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dc.contributor.authorÖgmen, H.*
dc.contributor.authorEkiz, O.*
dc.contributor.authorHuynh, D.*
dc.contributor.authorBedell, H.E.*
dc.contributor.authorTripathy, Srimant P.*
dc.date.accessioned2019-01-21T11:21:38Z
dc.date.available2019-01-21T11:21:38Z
dc.date.issued2013-12-31
dc.identifier.citationÖgmen H, Ekiz O, Huynh D et al (2013) Bottlenecks of motion processing during a visual glance: the leaky flask model. PLoS ONE. 8(12): e83671.en_US
dc.identifier.urihttp://hdl.handle.net/10454/16756
dc.descriptionYesen_US
dc.description.abstractWhere do the bottlenecks for information and attention lie when our visual system processes incoming stimuli? The human visual system encodes the incoming stimulus and transfers its contents into three major memory systems with increasing time scales, viz., sensory (or iconic) memory, visual short-term memory (VSTM), and long-term memory (LTM). It is commonly believed that the major bottleneck of information processing resides in VSTM. In contrast to this view, we show major bottlenecks for motion processing prior to VSTM. In the first experiment, we examined bottlenecks at the stimulus encoding stage through a partial-report technique by delivering the cue immediately at the end of the stimulus presentation. In the second experiment, we varied the cue delay to investigate sensory memory and VSTM. Performance decayed exponentially as a function of cue delay and we used the time-constant of the exponential-decay to demarcate sensory memory from VSTM. We then decomposed performance in terms of quality and quantity measures to analyze bottlenecks along these dimensions. In terms of the quality of information, two thirds to three quarters of the motion-processing bottleneck occurs in stimulus encoding rather than memory stages. In terms of the quantity of information, the motion-processing bottleneck is distributed, with the stimulus-encoding stage accounting for one third of the bottleneck. The bottleneck for the stimulus-encoding stage is dominated by the selection compared to the filtering function of attention. We also found that the filtering function of attention is operating mainly at the sensory memory stage in a specific manner, i.e., influencing only quantity and sparing quality. These results provide a novel and more complete understanding of information processing and storage bottlenecks for motion processing.en_US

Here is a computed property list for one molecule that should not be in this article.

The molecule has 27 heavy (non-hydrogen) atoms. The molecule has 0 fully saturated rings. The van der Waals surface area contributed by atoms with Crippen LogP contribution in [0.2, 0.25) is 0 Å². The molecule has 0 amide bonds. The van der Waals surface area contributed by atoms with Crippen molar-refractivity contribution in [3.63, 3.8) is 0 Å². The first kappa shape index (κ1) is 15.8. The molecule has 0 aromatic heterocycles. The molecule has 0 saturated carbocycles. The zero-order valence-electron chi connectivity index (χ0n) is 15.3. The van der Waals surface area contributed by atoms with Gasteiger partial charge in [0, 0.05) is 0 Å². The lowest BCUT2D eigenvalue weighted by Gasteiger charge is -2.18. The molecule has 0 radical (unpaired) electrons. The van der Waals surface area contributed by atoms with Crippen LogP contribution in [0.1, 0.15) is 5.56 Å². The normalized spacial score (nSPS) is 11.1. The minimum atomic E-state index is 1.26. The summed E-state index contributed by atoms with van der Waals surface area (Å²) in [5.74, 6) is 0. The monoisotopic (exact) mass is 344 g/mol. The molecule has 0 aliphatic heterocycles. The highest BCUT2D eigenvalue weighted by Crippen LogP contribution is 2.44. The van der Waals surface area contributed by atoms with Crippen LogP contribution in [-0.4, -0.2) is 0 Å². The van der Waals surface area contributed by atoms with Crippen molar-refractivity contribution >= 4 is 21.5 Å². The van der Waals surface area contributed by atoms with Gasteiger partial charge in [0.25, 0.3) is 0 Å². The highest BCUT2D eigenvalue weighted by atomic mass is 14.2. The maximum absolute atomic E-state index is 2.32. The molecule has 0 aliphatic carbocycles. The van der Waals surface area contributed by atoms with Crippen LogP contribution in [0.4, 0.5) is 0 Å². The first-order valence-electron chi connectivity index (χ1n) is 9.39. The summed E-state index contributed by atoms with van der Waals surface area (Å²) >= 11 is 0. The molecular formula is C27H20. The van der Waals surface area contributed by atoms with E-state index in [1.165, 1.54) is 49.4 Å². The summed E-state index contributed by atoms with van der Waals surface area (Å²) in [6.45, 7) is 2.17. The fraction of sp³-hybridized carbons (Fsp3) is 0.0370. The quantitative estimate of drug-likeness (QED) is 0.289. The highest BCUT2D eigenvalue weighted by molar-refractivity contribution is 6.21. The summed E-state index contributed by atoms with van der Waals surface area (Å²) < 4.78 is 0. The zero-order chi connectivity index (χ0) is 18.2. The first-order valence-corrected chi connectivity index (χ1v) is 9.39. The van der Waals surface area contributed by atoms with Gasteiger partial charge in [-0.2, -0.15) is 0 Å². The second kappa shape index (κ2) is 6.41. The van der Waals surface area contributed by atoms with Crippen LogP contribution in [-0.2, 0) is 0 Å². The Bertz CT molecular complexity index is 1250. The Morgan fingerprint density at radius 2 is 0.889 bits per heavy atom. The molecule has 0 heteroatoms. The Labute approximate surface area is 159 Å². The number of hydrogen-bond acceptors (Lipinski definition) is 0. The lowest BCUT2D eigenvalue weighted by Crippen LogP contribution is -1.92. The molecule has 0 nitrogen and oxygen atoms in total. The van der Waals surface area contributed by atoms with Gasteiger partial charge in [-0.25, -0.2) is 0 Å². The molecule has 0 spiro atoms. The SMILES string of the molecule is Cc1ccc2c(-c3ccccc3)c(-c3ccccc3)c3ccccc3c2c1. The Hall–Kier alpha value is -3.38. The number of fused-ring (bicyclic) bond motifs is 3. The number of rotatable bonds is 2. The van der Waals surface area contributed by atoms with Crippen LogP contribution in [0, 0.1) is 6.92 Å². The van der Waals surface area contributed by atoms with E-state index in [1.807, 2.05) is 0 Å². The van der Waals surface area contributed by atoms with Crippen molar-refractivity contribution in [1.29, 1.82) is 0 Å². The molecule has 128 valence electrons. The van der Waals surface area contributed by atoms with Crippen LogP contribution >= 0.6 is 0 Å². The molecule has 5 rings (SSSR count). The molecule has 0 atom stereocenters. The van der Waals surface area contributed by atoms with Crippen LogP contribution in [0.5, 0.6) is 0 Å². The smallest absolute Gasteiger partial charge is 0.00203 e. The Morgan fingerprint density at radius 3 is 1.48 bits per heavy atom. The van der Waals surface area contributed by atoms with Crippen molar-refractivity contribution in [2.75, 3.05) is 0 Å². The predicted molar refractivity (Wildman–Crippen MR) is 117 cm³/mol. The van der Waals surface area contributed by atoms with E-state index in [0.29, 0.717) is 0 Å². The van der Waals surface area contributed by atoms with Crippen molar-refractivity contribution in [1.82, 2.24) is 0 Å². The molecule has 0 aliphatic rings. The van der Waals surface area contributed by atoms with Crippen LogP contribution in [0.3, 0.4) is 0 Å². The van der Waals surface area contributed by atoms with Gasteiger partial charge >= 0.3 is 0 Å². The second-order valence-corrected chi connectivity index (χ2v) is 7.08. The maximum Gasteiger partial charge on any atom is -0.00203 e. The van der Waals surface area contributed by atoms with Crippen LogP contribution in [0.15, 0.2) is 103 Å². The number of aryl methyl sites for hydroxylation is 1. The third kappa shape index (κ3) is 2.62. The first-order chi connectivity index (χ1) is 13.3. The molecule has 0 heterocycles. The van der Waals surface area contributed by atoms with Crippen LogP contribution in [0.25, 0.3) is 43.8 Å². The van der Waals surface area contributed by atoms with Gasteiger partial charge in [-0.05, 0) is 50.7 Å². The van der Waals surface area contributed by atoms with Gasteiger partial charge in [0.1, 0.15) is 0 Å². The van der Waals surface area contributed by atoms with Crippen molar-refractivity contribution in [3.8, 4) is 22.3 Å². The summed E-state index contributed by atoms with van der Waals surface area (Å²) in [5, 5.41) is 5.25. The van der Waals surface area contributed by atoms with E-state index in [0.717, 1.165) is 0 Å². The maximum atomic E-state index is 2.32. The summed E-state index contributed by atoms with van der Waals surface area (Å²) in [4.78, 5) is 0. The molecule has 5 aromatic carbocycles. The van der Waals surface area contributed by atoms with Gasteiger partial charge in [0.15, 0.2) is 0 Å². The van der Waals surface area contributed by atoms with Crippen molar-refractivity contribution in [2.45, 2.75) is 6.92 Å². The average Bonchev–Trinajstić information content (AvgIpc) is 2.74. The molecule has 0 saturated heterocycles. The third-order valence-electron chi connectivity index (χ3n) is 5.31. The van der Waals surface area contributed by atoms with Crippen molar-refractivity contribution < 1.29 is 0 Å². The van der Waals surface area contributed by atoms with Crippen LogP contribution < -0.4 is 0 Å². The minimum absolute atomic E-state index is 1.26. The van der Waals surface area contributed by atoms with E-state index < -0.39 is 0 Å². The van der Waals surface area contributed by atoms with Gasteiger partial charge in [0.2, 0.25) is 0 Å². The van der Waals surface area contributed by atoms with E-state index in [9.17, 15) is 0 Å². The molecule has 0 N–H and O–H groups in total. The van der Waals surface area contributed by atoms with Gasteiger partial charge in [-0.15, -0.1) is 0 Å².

dc.description.sponsorshipSupported by R01 EY018165 and P30 EY007551 from the National Institutes of Health (NIH).en_US
dc.language.isoenen_US
dc.relation.isreferencedbyhttps://doi.org/10.1371/journal.pone.0083671en_US
dc.rights© 2013 Öğmen et al. This is an open-access article distributed under the terms of the Creative Commons Attribution License, which permits unrestricted use, distribution, and reproduction in any medium, provided the original author and source are credited.en_US
dc.subjectBottlenecksen_US
dc.subjectHuman visual systemen_US
dc.subjectVisual short-term memory (VSTM)en_US
dc.subjectStimulus encodingen_US
dc.subjectMotion processingen_US
dc.titleBottlenecks of motion processing during a visual glance: the leaky flask modelen_US
dc.status.refereedYesen_US
dc.date.Accepted2013-11-06
dc.date.application2013-12-31
dc.typeArticleen_US
dc.type.versionpublished version paperen_US
refterms.dateFOA2019-01-21T11:21:38Z


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